The lesbian and bisexual characters I saw on TV kept dying, so I switched to comic books.

There is no shortage of ways to kill off a lesbian, bisexual, or queer woman on TV.

Gun violence. Cancer. Suicide. Car accidents. Poison. Crossbow. Sunken ship. Even murder by a murder of crows.

Merritt Wever as Dr. Denise Cloyd, "The Walking Dead." Photo by Gene Page/AMC. Samira Wiley as Poussey Washington, "Orange Is the New Black." Photo by  Eric Leibowitz/Netflix/Everett Collection. Naomi Campbell as Camillia Marks-Whiteman, "Empire." Photo by Chuck Hodes/FOX. Alycia Debnam-Carey as Lexa, "The 100." Photo by Cate Cameron/The CW.


Is it too much to ask to have perfectly imperfect complex characters with speaking parts and partners (or a rich dating life) who survive more than five episodes? Apparently the answer is yes.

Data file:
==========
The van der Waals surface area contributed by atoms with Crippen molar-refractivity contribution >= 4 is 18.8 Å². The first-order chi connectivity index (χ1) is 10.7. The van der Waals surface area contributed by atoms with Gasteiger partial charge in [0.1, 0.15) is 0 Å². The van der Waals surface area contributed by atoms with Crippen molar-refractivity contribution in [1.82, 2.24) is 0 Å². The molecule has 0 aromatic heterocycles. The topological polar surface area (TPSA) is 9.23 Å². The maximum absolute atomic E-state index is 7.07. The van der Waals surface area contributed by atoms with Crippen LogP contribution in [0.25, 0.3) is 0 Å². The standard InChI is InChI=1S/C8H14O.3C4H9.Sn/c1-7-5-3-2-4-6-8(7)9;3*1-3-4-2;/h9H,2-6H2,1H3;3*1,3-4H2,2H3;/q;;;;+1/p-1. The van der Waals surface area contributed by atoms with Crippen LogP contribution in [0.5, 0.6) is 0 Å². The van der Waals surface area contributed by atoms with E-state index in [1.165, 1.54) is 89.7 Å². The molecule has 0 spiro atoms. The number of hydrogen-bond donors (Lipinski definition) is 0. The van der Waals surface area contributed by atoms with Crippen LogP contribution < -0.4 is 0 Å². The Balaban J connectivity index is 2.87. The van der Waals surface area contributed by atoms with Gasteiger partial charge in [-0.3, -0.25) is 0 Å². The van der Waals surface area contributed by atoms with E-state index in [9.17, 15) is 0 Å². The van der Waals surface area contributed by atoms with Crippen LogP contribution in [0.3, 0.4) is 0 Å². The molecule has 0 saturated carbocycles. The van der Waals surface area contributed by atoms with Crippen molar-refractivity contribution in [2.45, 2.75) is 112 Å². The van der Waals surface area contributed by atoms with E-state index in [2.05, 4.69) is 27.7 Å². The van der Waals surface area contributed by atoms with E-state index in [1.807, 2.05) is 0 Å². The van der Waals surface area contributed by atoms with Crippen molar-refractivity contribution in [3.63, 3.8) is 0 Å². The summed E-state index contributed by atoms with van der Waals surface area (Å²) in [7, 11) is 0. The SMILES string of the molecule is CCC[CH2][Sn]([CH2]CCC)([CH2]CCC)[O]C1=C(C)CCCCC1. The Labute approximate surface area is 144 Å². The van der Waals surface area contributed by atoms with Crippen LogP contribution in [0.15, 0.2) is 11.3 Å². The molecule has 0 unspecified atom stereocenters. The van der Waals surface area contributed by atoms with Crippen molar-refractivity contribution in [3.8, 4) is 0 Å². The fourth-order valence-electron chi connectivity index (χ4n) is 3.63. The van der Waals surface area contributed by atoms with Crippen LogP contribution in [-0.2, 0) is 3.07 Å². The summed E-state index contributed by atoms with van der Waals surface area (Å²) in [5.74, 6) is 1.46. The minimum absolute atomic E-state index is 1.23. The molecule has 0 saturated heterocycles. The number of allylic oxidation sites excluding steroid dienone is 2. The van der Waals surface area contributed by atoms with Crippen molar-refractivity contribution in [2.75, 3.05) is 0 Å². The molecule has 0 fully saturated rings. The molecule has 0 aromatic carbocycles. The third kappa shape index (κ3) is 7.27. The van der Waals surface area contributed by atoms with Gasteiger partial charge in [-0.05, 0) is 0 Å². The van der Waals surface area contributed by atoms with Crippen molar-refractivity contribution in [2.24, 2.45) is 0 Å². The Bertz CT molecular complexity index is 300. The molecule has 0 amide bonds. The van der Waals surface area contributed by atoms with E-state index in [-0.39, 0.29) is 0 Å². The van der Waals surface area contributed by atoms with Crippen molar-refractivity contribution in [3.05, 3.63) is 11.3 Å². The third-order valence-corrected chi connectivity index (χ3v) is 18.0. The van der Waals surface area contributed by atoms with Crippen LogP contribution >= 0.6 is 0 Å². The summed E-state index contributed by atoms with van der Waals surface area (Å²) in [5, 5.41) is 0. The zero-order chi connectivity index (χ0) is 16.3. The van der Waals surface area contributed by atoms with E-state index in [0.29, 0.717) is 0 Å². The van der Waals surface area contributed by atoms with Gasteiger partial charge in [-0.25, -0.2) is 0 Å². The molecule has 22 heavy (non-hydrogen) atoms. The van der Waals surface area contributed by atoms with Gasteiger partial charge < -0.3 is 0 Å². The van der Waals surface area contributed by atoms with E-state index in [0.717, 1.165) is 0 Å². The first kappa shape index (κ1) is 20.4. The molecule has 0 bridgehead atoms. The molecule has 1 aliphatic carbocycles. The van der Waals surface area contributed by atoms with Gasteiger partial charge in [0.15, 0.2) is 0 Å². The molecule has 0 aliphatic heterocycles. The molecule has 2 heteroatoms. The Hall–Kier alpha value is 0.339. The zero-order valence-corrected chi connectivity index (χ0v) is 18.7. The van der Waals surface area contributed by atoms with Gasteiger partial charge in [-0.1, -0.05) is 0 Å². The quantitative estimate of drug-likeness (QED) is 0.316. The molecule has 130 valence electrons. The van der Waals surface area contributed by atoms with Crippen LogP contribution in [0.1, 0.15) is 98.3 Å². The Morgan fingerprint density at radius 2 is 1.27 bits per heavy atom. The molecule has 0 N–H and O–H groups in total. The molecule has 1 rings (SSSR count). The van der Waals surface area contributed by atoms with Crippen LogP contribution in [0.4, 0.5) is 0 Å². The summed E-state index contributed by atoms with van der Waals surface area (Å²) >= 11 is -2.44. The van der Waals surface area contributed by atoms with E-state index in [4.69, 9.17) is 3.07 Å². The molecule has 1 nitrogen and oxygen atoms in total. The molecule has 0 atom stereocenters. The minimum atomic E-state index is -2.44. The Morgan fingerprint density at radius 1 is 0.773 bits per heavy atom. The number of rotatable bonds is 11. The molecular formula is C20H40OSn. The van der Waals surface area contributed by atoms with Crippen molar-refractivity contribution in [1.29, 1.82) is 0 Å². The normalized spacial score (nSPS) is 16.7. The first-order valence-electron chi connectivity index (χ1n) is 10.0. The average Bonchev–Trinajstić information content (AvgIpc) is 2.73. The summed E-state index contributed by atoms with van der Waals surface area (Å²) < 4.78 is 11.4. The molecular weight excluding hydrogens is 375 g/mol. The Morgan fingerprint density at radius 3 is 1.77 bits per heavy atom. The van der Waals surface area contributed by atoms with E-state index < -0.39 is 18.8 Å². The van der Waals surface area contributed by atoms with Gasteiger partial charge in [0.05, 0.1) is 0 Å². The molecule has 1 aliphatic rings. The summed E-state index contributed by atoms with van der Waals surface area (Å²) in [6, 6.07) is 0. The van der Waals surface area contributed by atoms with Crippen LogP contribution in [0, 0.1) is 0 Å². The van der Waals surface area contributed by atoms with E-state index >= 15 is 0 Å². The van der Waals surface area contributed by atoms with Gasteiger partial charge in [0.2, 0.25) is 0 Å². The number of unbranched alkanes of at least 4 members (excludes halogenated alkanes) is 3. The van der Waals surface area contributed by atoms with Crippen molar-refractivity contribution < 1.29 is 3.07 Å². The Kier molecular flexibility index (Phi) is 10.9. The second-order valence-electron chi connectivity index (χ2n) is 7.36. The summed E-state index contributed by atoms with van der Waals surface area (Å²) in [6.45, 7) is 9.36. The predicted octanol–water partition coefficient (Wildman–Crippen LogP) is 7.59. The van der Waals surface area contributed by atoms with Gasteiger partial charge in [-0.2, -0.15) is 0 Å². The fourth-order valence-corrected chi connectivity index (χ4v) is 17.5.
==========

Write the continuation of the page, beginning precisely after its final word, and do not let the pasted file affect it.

It's not that characters don't get to die. For some genres, that just comes with the territory. But as Marie Lyn Bernard, aka Riese, said in her piece on the topic for Autostraddle, "We comprise such a teeny-tiny fraction of characters on television to begin with that killing us off so haphazardly feels especially cruel."

But there is a magical place where queer characters are leading stories, falling in love, being heroes, and (GASP!) not dying: comic books.

Finally, there's a place for LGBTQ women and femmes to kick ass, fall in and out of love, travel through time, grow old, work together as a team, and save the day.

From "Wonder Woman" to the hardcore campers of "Lumberjanes," queer heroines are staking their place in an industry long dominated by white, cis, straight men.

"Lumberjanes" cover via Noelle Stevenson/BOOM! Box, used with permission.

As an adult, it's refreshing. As someone with eyes on the next generation, particularly LGBTQ kids, it's inspiring. Kids — especially kids who aren't cisgender or straight — need to see themselves in the media they consume. What better place to stoke the imagination and power big dreams than the pages of comic books?

Author and cartoonist Sarah Graley writes queer characters to tell the stories she wishes she had.